The most common reason for this is the prominence of traditional method in music schools. Traditional method believes talent is innate and few people have it. It’s doesn’t ask the parents to be involved in their child’s musical experience. It requires the student to be at least 7 or 8 to begin the lessons, and it’s strongly based on music reading and writing before than being allowed to play. With these rules, very young and / or disabled students are not allowed to learn. But also very few traditional teachers think a young or disabled child can learn. The opposite, in Suzuki’s view reading music was not necessary to play, because, like he pointed out “No bird learns to sing by reading”. (Suzuki, 1983). Another difference with the traditional method lies in the aims of teaching violin. Traditional teachers often teach to create professional musicians. Suzuki, at the contrary, had a bigger aim: he wanted to make good citizens, wonderful human beings and great souls. For him, violin was just a tool to achieve greater goals and to change people and the world. He certainly had very big dreams, but, like he said, music and love have indeed this enormous power. They can change lives and people and touch their hearts and souls. I think every teacher should have this goal. Teaching is about carrying out the best from someone and therefore changing lives. A teacher should foster and lead young children to help them achieving a better and happier life and future.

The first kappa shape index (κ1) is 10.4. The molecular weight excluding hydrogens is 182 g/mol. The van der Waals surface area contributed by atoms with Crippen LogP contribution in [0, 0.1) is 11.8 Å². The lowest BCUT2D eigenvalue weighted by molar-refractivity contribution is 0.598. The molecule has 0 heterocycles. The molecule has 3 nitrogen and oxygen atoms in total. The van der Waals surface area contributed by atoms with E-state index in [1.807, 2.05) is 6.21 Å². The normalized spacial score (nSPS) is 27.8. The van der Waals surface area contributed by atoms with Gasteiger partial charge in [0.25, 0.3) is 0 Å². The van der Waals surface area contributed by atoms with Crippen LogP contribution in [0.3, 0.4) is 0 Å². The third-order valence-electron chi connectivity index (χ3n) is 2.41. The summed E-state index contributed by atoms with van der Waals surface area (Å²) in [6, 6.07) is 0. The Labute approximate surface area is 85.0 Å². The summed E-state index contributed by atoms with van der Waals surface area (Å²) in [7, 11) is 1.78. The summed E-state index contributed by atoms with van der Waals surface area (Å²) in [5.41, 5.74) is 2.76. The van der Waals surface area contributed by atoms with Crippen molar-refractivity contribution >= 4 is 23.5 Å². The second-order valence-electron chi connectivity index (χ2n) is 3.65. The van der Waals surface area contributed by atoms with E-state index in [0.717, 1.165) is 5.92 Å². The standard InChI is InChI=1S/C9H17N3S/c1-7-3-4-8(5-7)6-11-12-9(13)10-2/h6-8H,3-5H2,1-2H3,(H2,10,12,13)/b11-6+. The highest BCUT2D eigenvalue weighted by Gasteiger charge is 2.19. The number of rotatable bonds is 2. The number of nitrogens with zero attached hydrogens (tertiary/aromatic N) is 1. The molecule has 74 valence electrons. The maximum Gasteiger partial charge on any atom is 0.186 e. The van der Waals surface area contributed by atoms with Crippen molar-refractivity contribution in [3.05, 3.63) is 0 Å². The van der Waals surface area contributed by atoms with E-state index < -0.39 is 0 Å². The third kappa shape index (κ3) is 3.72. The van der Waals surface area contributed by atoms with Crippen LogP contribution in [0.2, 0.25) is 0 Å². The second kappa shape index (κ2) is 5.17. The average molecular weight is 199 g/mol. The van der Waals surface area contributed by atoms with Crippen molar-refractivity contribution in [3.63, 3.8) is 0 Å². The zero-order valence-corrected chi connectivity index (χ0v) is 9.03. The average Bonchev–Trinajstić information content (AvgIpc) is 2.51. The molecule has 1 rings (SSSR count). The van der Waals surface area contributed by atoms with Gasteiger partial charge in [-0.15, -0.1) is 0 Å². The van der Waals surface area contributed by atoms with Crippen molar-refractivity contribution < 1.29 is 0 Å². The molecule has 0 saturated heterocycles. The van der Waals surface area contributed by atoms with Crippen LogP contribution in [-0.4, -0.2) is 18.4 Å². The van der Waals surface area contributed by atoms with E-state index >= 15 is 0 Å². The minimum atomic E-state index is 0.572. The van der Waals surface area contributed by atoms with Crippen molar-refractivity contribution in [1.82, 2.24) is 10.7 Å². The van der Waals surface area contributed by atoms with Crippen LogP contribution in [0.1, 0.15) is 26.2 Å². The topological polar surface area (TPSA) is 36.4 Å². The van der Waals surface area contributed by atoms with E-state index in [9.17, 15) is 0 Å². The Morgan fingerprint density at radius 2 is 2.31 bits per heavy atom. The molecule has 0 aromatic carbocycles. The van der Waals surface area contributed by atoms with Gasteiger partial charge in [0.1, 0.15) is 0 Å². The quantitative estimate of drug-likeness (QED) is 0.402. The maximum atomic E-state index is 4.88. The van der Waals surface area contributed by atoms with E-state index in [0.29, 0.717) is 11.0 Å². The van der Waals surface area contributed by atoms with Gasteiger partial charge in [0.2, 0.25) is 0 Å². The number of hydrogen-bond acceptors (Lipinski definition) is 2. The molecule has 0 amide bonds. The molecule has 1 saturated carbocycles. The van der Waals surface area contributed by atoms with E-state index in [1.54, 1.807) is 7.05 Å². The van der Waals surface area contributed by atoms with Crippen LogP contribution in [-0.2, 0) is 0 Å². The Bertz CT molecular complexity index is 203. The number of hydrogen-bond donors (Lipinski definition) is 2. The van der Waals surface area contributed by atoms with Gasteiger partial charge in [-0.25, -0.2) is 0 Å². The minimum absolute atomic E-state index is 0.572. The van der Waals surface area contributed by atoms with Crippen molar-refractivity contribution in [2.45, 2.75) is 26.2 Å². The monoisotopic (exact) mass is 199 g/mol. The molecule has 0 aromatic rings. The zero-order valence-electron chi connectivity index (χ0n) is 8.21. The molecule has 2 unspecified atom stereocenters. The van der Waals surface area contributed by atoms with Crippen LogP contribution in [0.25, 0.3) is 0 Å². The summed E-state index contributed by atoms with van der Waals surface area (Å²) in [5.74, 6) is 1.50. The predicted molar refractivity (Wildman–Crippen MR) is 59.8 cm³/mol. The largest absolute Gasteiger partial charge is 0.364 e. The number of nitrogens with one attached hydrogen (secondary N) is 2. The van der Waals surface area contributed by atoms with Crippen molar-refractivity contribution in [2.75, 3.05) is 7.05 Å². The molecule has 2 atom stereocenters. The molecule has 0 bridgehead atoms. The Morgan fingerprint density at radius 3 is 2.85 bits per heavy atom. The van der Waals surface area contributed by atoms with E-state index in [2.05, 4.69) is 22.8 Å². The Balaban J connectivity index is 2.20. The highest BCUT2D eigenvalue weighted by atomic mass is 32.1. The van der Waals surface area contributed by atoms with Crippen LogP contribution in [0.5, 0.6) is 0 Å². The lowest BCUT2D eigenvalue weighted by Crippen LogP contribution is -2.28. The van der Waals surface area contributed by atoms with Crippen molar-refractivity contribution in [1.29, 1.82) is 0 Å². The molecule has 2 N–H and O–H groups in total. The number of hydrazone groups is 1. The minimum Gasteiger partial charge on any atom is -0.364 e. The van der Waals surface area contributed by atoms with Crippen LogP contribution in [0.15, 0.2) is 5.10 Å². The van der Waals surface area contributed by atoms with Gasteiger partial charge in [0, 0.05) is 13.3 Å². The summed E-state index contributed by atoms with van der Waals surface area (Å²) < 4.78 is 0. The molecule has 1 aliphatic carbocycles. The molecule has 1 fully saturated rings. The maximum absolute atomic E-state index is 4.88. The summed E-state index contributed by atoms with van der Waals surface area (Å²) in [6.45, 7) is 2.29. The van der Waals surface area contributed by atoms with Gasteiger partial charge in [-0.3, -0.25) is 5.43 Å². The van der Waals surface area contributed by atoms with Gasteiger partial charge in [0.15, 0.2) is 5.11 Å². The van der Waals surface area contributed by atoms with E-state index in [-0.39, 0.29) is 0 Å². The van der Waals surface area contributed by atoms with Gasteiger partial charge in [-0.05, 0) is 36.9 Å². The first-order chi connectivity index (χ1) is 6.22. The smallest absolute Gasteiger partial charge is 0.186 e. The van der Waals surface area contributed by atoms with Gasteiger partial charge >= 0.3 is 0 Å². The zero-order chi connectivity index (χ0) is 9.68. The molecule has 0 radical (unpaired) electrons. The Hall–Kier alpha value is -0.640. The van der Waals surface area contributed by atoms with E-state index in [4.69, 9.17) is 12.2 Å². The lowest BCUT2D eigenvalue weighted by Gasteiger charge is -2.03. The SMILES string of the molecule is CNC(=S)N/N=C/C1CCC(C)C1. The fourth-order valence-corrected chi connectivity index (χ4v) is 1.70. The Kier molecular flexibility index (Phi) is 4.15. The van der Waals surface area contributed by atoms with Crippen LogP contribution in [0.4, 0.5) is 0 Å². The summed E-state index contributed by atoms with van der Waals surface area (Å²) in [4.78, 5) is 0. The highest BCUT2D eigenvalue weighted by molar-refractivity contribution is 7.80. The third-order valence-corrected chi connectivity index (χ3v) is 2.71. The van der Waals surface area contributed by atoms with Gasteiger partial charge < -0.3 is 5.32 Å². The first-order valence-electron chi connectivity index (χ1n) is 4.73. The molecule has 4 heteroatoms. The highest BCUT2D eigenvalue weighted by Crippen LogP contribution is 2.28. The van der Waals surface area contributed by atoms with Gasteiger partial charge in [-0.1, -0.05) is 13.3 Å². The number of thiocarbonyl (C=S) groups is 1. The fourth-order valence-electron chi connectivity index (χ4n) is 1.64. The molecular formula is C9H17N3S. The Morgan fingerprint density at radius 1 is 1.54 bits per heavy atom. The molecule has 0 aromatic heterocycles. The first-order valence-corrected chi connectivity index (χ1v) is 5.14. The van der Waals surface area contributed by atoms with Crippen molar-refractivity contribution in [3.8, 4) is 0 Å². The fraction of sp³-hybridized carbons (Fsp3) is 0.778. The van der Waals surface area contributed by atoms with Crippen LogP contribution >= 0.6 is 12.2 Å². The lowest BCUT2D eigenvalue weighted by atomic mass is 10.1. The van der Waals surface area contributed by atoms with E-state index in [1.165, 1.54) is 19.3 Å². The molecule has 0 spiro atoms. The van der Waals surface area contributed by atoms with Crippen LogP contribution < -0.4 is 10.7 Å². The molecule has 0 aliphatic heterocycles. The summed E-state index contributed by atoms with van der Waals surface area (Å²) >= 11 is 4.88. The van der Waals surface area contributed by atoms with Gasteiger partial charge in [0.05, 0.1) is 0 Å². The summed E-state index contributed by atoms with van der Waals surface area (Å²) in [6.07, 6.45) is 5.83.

A teacher who had very similar ideas was a forerunner of Suzuki method, Edith Lynwood Winn (1868-1933). An American teacher, pedagogue and writer, she was the first to think about a violin teaching approach respectful of children’s features. She thought talent was acquired and not innate, that every child could learn. She also believed in the importance of having specialized teachers, because she thought teaching to beginners was a very hard matter. “The theory that any teacher is good enough for a beginner is fast becoming null and void” (Lynwood Wynn, 1908). I find her theory very interesting because, as a teacher, I suffer the lack of specialization I see here in Italy about too many people who works with very young children. And Nurtured by Love underlines, as well, the importance of being carefully prepared and also passionate to teach young children. Another similarity between Lynwood Wynn and Suzuki is the “sound” topic. Suzuki wanted his students to make a nice sound and a ringing tone. Learning the notes was, in his opinion, just the first phase. The most important one was to develop a wonderful sound and a deep music sensitivity and ability to say something throughout the instrument. Repetition had the aim to take the playing ability to a greater level. He called this level “superior ability”, which was something any student should aspire to. He used to say “Now you are able to play this piece through, we’re going to start your lessons to play it extremely well!” (Suzuki, 1983) And the sound production was crucial to achieve this level. In the same way, Edith Lynwood Wynn wrote: “Above all, they (the teachers) must be able to produce a beautiful tone, – the first model which a child hears” (Lynwood Wynn, 1908). I find this completely true, because the sound is the “voice” of the violinist and the aspect which characterizes the “language” of music.